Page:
So instead of collecting dozens of pieces of data as in a traditional energy audit, Sullivan narrowed down the data points to only those she felt would provide useful, actionable information. Simplifying the data not only helped her design a better product, but it also allowed customers to learn the software as they use it, educate themselves about their energy use, and make easy changes to lower their electricity bills, she says.
Efficiency Exchange has signed up more than 100 factories so far, and Sullivan says helping Chinese factories manage their electricity use is just the beginning. Sullivan says the average Charge user saves 10 percent on their monthly electricity bill. The company eventually wants to tackle other energy types, raw material, and labor efficiency in future versions of the software.
But more than just factories could benefit from energy-saving measures. As the world’s largest manufacturer and energy consumer, China is also the world’s largest emitter of carbon dioxide, according to the US Energy Information Administration. As China’s cities face record numbers of hazardous smog days, the central government has announced plans to curb air pollution, including stricter fines on polluters and a fund to reward cities and regions that reduce air pollution. The government’s plans remain vague, but China’s industrial sector, which accounts for roughly three-quarters of the country’s electricity use, could face increasing pressure to use less energy.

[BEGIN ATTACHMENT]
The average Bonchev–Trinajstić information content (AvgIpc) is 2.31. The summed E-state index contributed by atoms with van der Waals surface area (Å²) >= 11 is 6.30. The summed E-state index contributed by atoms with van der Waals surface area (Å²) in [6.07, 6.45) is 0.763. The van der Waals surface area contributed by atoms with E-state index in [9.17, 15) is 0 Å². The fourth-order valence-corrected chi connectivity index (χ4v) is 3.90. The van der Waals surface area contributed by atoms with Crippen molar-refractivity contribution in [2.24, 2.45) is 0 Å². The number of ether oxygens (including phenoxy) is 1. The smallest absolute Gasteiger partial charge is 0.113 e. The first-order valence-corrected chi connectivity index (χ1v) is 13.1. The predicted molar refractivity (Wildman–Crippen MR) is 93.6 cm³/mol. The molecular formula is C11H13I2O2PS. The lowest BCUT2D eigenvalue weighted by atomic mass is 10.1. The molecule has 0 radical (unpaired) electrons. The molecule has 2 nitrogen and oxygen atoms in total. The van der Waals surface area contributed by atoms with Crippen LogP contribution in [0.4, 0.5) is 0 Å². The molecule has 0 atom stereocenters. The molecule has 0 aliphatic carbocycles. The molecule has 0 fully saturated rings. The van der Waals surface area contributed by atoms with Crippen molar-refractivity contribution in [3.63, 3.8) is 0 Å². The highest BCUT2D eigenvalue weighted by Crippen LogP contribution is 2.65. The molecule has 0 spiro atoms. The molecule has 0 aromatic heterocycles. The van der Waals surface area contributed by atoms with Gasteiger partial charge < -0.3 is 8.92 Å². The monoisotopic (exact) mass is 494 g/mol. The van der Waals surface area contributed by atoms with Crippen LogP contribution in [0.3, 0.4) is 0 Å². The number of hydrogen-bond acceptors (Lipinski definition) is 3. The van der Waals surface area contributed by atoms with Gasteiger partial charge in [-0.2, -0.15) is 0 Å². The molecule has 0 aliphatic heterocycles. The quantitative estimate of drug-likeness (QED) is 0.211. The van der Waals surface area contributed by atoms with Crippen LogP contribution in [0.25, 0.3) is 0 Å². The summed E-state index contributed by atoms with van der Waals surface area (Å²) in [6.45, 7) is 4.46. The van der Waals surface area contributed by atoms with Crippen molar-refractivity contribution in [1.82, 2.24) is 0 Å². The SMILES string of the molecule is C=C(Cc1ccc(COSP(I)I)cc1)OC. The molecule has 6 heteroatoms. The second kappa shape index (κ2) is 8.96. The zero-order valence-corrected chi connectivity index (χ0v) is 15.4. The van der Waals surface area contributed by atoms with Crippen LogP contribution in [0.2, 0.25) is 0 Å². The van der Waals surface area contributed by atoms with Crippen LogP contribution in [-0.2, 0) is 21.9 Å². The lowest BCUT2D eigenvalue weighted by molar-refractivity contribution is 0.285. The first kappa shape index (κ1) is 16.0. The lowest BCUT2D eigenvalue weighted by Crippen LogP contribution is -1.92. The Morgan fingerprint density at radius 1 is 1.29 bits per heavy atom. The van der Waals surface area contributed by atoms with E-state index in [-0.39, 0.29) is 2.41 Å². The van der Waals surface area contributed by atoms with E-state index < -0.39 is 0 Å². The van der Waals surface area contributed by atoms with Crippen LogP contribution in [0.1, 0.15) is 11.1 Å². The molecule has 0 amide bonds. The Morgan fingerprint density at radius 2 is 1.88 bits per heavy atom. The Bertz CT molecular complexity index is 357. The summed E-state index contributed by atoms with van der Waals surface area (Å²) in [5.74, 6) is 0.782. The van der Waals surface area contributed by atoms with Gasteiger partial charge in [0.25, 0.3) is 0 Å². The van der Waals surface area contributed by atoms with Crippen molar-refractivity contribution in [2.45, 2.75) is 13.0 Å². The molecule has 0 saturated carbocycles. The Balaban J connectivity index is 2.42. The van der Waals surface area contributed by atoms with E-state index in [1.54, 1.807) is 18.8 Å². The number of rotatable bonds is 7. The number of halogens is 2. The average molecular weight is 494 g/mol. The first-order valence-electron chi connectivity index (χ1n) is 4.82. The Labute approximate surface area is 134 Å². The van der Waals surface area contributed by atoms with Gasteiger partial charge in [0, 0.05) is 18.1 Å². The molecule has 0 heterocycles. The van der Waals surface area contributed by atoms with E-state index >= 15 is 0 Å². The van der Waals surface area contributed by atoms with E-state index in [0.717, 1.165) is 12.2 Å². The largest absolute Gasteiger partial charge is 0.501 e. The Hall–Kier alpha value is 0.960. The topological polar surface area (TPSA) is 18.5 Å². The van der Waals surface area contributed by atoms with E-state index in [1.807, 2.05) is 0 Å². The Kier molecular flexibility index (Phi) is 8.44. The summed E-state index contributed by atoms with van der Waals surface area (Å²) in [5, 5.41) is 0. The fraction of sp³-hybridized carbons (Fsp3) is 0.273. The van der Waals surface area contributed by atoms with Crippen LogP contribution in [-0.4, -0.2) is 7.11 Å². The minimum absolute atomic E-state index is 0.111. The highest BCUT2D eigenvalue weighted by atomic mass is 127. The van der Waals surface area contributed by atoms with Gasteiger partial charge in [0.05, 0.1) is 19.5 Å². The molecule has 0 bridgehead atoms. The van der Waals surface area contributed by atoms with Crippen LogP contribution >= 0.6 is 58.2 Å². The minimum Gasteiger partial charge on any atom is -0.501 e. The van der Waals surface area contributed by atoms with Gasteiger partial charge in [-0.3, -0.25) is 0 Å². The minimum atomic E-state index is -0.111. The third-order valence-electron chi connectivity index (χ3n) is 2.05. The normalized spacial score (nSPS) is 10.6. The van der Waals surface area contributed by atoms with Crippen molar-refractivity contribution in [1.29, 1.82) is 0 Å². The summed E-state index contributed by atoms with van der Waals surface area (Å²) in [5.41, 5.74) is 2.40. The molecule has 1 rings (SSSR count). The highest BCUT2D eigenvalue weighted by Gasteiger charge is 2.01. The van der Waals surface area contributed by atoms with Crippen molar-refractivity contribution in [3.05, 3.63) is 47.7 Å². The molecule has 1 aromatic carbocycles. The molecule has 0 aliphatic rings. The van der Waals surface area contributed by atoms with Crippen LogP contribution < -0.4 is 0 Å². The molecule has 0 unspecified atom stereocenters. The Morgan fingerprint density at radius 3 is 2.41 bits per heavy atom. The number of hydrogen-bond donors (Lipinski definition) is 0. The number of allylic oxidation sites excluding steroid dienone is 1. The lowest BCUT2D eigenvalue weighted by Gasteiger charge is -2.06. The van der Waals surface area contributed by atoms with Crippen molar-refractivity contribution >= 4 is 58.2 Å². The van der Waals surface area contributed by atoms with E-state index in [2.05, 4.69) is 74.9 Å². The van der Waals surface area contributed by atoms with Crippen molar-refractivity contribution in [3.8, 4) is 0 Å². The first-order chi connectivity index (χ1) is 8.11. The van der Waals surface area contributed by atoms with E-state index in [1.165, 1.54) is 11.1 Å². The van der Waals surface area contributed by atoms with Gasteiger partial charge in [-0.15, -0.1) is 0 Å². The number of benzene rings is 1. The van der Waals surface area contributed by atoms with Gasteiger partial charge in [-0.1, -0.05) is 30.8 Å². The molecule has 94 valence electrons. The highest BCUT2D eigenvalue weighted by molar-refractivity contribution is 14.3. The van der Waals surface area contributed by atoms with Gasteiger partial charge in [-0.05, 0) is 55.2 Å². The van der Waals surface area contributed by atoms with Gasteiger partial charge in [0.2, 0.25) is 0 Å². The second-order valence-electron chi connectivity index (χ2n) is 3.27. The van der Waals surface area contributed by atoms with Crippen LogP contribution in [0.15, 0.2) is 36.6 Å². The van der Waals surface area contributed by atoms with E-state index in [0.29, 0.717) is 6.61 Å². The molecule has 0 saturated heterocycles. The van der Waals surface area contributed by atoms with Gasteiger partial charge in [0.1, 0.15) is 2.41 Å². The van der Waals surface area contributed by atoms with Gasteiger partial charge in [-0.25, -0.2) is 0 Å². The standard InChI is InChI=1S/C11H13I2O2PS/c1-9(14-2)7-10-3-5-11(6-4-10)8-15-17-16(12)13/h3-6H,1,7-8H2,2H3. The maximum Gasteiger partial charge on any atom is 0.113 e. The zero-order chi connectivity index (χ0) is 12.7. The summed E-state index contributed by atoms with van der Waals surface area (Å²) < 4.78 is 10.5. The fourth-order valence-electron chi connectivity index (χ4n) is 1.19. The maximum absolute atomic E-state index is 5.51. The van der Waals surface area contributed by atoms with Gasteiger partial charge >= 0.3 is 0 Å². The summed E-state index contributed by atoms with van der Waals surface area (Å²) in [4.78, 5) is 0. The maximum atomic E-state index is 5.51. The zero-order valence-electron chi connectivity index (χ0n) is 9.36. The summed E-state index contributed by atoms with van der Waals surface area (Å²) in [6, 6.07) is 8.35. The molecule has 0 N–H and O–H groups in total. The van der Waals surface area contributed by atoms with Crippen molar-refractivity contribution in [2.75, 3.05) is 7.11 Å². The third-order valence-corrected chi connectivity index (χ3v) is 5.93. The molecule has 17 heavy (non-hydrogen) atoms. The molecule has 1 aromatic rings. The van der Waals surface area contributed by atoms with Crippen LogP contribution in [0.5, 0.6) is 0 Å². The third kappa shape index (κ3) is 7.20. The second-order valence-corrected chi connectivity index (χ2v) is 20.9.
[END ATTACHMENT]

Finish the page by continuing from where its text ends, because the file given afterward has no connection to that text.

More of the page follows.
Small reductions in energy use at many factories could have a big impact, Sullivan says. “If we can help every factory save 5 percent, at scale that’s more than any other impact that I’ve seen of any other initiative,” she says. “I believe when you do what’s smart in looking at long-term value for a business, you do what’s good for society and the environment.”
[author] Christina Nelson ([email protected]) is editor of the China Business Review. [/author]